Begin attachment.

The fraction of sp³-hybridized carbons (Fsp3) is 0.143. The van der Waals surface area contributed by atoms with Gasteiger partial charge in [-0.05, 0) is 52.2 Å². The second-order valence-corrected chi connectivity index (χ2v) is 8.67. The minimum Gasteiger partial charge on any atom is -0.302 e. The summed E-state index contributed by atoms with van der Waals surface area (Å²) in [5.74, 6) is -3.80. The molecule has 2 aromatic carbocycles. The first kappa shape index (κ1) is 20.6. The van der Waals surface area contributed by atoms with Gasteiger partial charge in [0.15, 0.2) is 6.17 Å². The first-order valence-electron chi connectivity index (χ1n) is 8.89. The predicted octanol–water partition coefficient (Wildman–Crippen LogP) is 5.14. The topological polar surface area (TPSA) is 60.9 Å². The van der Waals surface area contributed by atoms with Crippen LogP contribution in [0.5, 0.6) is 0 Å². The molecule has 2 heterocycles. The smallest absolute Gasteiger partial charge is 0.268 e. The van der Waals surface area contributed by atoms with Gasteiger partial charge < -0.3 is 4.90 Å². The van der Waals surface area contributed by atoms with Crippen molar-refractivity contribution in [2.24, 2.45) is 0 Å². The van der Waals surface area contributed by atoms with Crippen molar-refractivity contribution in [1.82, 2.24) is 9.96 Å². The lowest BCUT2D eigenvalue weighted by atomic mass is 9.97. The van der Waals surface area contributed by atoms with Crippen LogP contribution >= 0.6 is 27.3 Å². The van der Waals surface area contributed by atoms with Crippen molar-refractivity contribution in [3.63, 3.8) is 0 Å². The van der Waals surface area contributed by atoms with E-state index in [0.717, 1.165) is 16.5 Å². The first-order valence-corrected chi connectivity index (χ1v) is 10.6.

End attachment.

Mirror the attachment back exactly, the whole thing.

The fraction of sp³-hybridized carbons (Fsp3) is 0.143. The van der Waals surface area contributed by atoms with Gasteiger partial charge in [-0.05, 0) is 52.2 Å². The second-order valence-corrected chi connectivity index (χ2v) is 8.67. The minimum Gasteiger partial charge on any atom is -0.302 e. The summed E-state index contributed by atoms with van der Waals surface area (Å²) in [5.74, 6) is -3.80. The molecule has 2 aromatic carbocycles. The first kappa shape index (κ1) is 20.6. The van der Waals surface area contributed by atoms with Gasteiger partial charge in [0.15, 0.2) is 6.17 Å². The first-order valence-electron chi connectivity index (χ1n) is 8.89. The predicted octanol–water partition coefficient (Wildman–Crippen LogP) is 5.14. The topological polar surface area (TPSA) is 60.9 Å². The van der Waals surface area contributed by atoms with Crippen LogP contribution in [0.5, 0.6) is 0 Å². The molecule has 2 heterocycles. The smallest absolute Gasteiger partial charge is 0.268 e. The van der Waals surface area contributed by atoms with Gasteiger partial charge < -0.3 is 4.90 Å². The van der Waals surface area contributed by atoms with Crippen molar-refractivity contribution in [2.24, 2.45) is 0 Å². The van der Waals surface area contributed by atoms with Crippen molar-refractivity contribution in [1.82, 2.24) is 9.96 Å². The lowest BCUT2D eigenvalue weighted by atomic mass is 9.97. The van der Waals surface area contributed by atoms with Crippen LogP contribution >= 0.6 is 27.3 Å². The van der Waals surface area contributed by atoms with Crippen molar-refractivity contribution in [3.63, 3.8) is 0 Å². The van der Waals surface area contributed by atoms with E-state index in [0.717, 1.165) is 16.5 Å². The first-order valence-corrected chi connectivity index (χ1v) is 10.6.